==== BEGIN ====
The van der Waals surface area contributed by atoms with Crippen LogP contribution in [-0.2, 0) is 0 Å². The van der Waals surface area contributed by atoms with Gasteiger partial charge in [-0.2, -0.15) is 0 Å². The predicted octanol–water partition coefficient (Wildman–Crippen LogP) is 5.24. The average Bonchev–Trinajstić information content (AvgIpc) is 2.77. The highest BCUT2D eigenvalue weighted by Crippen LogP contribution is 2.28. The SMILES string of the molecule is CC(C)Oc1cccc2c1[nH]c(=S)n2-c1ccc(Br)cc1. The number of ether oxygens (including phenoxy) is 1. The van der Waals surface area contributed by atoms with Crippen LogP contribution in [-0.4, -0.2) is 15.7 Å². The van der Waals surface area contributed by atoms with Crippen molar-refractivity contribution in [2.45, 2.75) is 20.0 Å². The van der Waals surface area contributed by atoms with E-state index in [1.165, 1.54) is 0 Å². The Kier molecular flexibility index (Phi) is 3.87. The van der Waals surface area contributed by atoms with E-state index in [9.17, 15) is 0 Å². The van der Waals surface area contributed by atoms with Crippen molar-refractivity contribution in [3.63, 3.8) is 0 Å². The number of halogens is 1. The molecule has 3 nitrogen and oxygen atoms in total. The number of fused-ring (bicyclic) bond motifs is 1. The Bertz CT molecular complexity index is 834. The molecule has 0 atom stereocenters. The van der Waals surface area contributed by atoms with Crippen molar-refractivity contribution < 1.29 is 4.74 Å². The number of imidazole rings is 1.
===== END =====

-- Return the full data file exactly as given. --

The van der Waals surface area contributed by atoms with Crippen LogP contribution in [-0.2, 0) is 0 Å². The van der Waals surface area contributed by atoms with Gasteiger partial charge in [-0.2, -0.15) is 0 Å². The predicted octanol–water partition coefficient (Wildman–Crippen LogP) is 5.24. The average Bonchev–Trinajstić information content (AvgIpc) is 2.77. The highest BCUT2D eigenvalue weighted by Crippen LogP contribution is 2.28. The SMILES string of the molecule is CC(C)Oc1cccc2c1[nH]c(=S)n2-c1ccc(Br)cc1. The number of ether oxygens (including phenoxy) is 1. The van der Waals surface area contributed by atoms with Crippen LogP contribution in [-0.4, -0.2) is 15.7 Å². The van der Waals surface area contributed by atoms with Crippen molar-refractivity contribution in [2.45, 2.75) is 20.0 Å². The van der Waals surface area contributed by atoms with E-state index in [1.165, 1.54) is 0 Å². The Kier molecular flexibility index (Phi) is 3.87. The van der Waals surface area contributed by atoms with E-state index in [9.17, 15) is 0 Å². The van der Waals surface area contributed by atoms with Crippen molar-refractivity contribution in [3.63, 3.8) is 0 Å². The number of halogens is 1. The molecule has 3 nitrogen and oxygen atoms in total. The number of fused-ring (bicyclic) bond motifs is 1. The Bertz CT molecular complexity index is 834. The molecule has 0 atom stereocenters. The van der Waals surface area contributed by atoms with Crippen molar-refractivity contribution < 1.29 is 4.74 Å². The number of imidazole rings is 1.